I am a graphic designer, dog health advocate, writer, and author. Jasmine, the Rottweiler of my life, was the largest female from her litter. We thought we were getting a healthy dog. Getting a puppy from a backyard breeder was our first mistake. Countless veterinary visits without a diagnosis or useful treatment later, I realized that I had to take Jasmine's health care in my own hands. I learned the hard way that merely seeing a vet is not always enough. There is more to finding a good vet than finding the closest clinic down the street. And, sadly, there is more to advocating for your dog's health than visiting a veterinarian. It should be enough, but it often is not. With Jasmine, it took five years to get a diagnosis. Unfortunately, other problems had snowballed for that in the meantime. Jasmine's health challenges became a crash course in understanding dog health issues and how to go about getting a proper diagnosis and treatment. I had to learn, and I had to learn fast. Helping others through my challenges and experience has become my mission and Jasmine's legacy. I now try to help people how to recognize and understand signs of illness in their dogs, how to work with their veterinarian, and when to seek a second opinion. My goal is to save others the steep curve of having to learn things the hard way as I did. That is the mission behind my blog and behind my writing. That is why I wrote Symptoms to Watch for in Your Dog, which has turned out being an award-winning guide to dog owners. What I'm trying to share encompasses 20 years of experience. Dr. Joanna Paul BSc BVSc is our wonderful sponsor and has been kind to edit and fact-check my important articles.

  1. FiveSibesMom

    Thankfully, my Huskies never had this issue. I do know of folks whose dogs have had it. This is very helpful. I’ll be Pinning to share.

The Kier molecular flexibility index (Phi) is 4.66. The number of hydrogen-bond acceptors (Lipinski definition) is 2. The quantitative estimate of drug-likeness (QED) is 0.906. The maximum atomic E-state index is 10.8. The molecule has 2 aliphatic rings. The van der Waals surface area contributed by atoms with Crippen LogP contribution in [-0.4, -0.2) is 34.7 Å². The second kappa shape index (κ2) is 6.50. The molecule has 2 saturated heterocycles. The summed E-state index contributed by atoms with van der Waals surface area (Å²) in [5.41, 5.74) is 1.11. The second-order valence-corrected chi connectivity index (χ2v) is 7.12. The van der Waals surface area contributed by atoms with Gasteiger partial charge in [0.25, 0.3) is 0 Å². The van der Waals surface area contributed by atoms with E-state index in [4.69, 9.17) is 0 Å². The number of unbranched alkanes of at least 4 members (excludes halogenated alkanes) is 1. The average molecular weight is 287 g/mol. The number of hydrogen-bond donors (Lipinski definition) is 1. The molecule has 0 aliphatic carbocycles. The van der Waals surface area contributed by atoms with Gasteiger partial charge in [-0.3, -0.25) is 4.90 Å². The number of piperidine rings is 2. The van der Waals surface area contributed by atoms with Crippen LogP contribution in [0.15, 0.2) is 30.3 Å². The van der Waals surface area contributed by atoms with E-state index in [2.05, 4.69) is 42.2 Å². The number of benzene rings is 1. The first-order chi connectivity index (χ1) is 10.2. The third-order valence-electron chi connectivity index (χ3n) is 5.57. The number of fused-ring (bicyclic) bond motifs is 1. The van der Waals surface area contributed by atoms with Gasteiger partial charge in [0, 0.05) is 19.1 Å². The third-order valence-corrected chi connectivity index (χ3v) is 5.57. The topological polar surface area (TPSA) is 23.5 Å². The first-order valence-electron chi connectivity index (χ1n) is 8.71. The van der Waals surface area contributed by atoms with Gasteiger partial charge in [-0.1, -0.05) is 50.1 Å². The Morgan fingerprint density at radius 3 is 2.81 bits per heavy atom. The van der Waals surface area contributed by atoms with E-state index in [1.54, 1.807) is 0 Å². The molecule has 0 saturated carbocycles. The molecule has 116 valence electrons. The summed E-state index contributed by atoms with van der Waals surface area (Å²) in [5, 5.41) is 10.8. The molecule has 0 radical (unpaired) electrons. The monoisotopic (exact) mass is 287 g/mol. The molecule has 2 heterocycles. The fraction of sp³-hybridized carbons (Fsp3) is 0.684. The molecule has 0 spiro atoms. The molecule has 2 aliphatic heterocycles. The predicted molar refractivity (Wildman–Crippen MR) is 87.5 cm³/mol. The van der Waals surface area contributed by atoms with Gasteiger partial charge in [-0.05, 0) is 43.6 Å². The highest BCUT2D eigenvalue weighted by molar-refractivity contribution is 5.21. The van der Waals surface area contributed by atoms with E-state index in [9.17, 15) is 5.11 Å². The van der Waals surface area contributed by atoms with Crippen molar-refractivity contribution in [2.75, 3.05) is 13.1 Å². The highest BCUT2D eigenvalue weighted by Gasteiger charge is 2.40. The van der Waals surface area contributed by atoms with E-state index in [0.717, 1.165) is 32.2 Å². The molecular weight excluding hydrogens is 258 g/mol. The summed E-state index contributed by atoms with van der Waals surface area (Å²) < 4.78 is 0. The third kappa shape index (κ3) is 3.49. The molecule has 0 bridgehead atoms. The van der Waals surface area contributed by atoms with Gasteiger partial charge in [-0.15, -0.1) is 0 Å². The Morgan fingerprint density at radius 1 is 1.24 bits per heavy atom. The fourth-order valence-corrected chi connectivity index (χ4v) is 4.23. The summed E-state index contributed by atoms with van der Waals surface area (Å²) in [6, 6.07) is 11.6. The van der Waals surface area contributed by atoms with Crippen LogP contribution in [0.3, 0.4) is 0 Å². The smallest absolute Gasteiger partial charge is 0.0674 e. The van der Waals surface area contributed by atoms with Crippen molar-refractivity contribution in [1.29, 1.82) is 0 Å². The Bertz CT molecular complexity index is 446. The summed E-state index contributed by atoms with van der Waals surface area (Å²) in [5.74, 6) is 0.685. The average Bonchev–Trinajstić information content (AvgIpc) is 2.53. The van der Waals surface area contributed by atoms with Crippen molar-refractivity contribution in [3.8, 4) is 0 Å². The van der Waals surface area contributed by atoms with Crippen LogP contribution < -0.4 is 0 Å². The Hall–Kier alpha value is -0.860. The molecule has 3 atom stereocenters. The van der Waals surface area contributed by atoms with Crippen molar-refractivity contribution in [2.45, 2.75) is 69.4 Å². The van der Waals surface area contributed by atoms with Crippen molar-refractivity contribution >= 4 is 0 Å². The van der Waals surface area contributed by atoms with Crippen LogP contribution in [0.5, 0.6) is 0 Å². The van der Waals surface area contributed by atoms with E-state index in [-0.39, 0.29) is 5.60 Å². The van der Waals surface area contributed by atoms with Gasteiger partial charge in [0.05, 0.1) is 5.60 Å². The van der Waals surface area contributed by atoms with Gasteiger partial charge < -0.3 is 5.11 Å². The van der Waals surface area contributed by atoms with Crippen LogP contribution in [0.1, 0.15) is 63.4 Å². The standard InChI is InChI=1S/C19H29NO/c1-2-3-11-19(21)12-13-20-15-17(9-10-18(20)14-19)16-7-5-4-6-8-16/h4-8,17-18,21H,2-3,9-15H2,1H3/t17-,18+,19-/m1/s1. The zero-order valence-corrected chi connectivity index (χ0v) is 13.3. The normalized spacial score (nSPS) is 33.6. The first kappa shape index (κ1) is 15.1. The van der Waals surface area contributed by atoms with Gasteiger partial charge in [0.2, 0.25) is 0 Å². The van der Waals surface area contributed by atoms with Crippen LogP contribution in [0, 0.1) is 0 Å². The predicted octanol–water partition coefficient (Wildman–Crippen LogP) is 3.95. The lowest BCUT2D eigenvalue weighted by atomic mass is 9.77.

2. I don’t think any of my dogs have ever had a runny nose. If any of them have a runny nose in the future, I’ll take them to the vet.

  3. This was eye opening. I don’t own a dog however I would have thought the only reason for mucus discharge would be due to infection however you made some very good points. I would have never considered factors like tumors, foreign objects or mites. Thanks for sharing this helpful information.

  4. I like that you point out that sometimes a runny nose is just that, and it’s just like humans, before you go on to tell us what and how this happens.

    It is the kind of thing an owner with things on their mind might not catch without prompting. Your post may save some dogs a lot of discomfort. Thank you.

  5. Very interesting! I hadn’t really thought about how dogs show their allergies through their skin. It would be kind of bothersome to see a dog with “icky” boogers then. I think that the same thing is true of kitties. I had a kitty that lost all of the fur on his tummy when he was allergic to a rug we’d brought in. Now I’m going to be watching my kitties’ noses!

  6. This was VERY interesting! I didn’t realize that allergies wouldn’t necessarily cause a dog’s nose to run. I also didn’t think about the tear duct and nose being connected. But that makes complete sense. My dog, Henry’s left tear duct was completely crushed . He doesn’t have a functioning one in the left eye due to a severe dog attack. He gets immense goo in that eye, which I still clean out numerous times a day. And the attack happed four years ago. That eye prone to infection. I have noticed that his nose will dry out, which I thought was allergy related. But it could be due to that eye. However, it does start running again within a day or so. Actually, I think it’s about as long as it takes to get the eye better. WOW!!! I’m going to pay even closer attention now. He goes to the vet on Tuesday. I’m talking to the vet about this as well. Super information, Jana! I always learn so much from your articles.